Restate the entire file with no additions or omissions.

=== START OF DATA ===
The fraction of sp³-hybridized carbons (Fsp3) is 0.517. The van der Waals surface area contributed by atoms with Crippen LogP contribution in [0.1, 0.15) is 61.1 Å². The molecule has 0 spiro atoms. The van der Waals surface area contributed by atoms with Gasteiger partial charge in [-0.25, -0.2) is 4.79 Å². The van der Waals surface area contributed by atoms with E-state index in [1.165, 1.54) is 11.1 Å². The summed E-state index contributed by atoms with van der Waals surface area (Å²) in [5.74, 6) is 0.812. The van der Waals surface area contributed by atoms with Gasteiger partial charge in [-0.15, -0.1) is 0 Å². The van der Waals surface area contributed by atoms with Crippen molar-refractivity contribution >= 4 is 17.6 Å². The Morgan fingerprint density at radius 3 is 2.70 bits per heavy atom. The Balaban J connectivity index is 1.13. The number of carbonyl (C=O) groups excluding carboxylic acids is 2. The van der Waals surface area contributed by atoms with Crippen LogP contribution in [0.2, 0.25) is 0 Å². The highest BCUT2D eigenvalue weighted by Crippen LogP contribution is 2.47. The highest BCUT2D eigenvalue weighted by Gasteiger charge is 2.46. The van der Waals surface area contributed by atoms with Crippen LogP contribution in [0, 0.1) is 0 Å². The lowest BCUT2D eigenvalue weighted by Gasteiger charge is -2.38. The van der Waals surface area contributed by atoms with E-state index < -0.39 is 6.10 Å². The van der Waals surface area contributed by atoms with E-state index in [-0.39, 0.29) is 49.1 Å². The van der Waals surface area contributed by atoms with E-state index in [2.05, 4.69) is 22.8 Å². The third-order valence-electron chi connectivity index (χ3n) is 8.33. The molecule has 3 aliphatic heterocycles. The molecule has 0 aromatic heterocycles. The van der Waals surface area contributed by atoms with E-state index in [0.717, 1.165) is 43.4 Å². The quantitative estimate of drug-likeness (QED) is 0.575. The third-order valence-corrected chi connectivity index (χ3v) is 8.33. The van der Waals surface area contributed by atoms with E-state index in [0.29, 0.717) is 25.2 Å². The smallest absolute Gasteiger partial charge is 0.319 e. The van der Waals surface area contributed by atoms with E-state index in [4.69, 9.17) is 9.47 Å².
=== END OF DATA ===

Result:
The fraction of sp³-hybridized carbons (Fsp3) is 0.517. The van der Waals surface area contributed by atoms with Crippen LogP contribution in [0.1, 0.15) is 61.1 Å². The molecule has 0 spiro atoms. The van der Waals surface area contributed by atoms with Gasteiger partial charge in [-0.25, -0.2) is 4.79 Å². The van der Waals surface area contributed by atoms with E-state index in [1.165, 1.54) is 11.1 Å². The summed E-state index contributed by atoms with van der Waals surface area (Å²) in [5.74, 6) is 0.812. The van der Waals surface area contributed by atoms with Gasteiger partial charge in [-0.15, -0.1) is 0 Å². The van der Waals surface area contributed by atoms with Crippen molar-refractivity contribution >= 4 is 17.6 Å². The Morgan fingerprint density at radius 3 is 2.70 bits per heavy atom. The Balaban J connectivity index is 1.13. The number of carbonyl (C=O) groups excluding carboxylic acids is 2. The van der Waals surface area contributed by atoms with Crippen LogP contribution in [0.2, 0.25) is 0 Å². The highest BCUT2D eigenvalue weighted by Crippen LogP contribution is 2.47. The highest BCUT2D eigenvalue weighted by Gasteiger charge is 2.46. The van der Waals surface area contributed by atoms with Crippen LogP contribution in [0, 0.1) is 0 Å². The lowest BCUT2D eigenvalue weighted by Gasteiger charge is -2.38. The van der Waals surface area contributed by atoms with E-state index < -0.39 is 6.10 Å². The van der Waals surface area contributed by atoms with E-state index in [-0.39, 0.29) is 49.1 Å². The van der Waals surface area contributed by atoms with E-state index in [2.05, 4.69) is 22.8 Å². The third-order valence-electron chi connectivity index (χ3n) is 8.33. The molecule has 3 aliphatic heterocycles. The molecule has 0 aromatic heterocycles. The van der Waals surface area contributed by atoms with E-state index in [0.717, 1.165) is 43.4 Å². The quantitative estimate of drug-likeness (QED) is 0.575. The third-order valence-corrected chi connectivity index (χ3v) is 8.33. The van der Waals surface area contributed by atoms with E-state index in [0.29, 0.717) is 25.2 Å². The smallest absolute Gasteiger partial charge is 0.319 e. The van der Waals surface area contributed by atoms with E-state index in [4.69, 9.17) is 9.47 Å².